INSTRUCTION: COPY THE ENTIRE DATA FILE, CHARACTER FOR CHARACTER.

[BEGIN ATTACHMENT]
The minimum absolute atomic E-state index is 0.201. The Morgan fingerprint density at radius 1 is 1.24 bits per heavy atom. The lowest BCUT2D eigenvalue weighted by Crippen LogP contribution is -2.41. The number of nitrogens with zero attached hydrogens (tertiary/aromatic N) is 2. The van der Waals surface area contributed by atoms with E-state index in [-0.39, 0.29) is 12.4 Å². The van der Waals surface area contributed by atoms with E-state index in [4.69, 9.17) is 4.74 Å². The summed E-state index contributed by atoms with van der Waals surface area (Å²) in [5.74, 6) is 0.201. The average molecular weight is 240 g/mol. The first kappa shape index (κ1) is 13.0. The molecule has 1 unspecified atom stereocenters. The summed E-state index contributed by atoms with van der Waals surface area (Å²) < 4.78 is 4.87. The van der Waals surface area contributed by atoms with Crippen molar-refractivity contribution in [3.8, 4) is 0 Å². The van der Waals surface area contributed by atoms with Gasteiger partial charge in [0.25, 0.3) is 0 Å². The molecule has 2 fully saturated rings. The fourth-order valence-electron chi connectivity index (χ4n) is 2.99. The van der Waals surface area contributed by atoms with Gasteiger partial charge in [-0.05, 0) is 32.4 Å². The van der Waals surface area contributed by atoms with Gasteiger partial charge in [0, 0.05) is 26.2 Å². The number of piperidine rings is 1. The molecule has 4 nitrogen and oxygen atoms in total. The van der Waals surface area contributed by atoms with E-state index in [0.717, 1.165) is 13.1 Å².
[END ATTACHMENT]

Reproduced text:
The minimum absolute atomic E-state index is 0.201. The Morgan fingerprint density at radius 1 is 1.24 bits per heavy atom. The lowest BCUT2D eigenvalue weighted by Crippen LogP contribution is -2.41. The number of nitrogens with zero attached hydrogens (tertiary/aromatic N) is 2. The van der Waals surface area contributed by atoms with E-state index in [-0.39, 0.29) is 12.4 Å². The van der Waals surface area contributed by atoms with E-state index in [4.69, 9.17) is 4.74 Å². The summed E-state index contributed by atoms with van der Waals surface area (Å²) in [5.74, 6) is 0.201. The average molecular weight is 240 g/mol. The first kappa shape index (κ1) is 13.0. The molecule has 1 unspecified atom stereocenters. The summed E-state index contributed by atoms with van der Waals surface area (Å²) < 4.78 is 4.87. The van der Waals surface area contributed by atoms with Crippen molar-refractivity contribution in [3.8, 4) is 0 Å². The van der Waals surface area contributed by atoms with Gasteiger partial charge in [0.25, 0.3) is 0 Å². The molecule has 2 fully saturated rings. The fourth-order valence-electron chi connectivity index (χ4n) is 2.99. The van der Waals surface area contributed by atoms with Gasteiger partial charge in [-0.05, 0) is 32.4 Å². The van der Waals surface area contributed by atoms with Gasteiger partial charge in [0, 0.05) is 26.2 Å². The number of piperidine rings is 1. The molecule has 4 nitrogen and oxygen atoms in total. The van der Waals surface area contributed by atoms with E-state index in [0.717, 1.165) is 13.1 Å².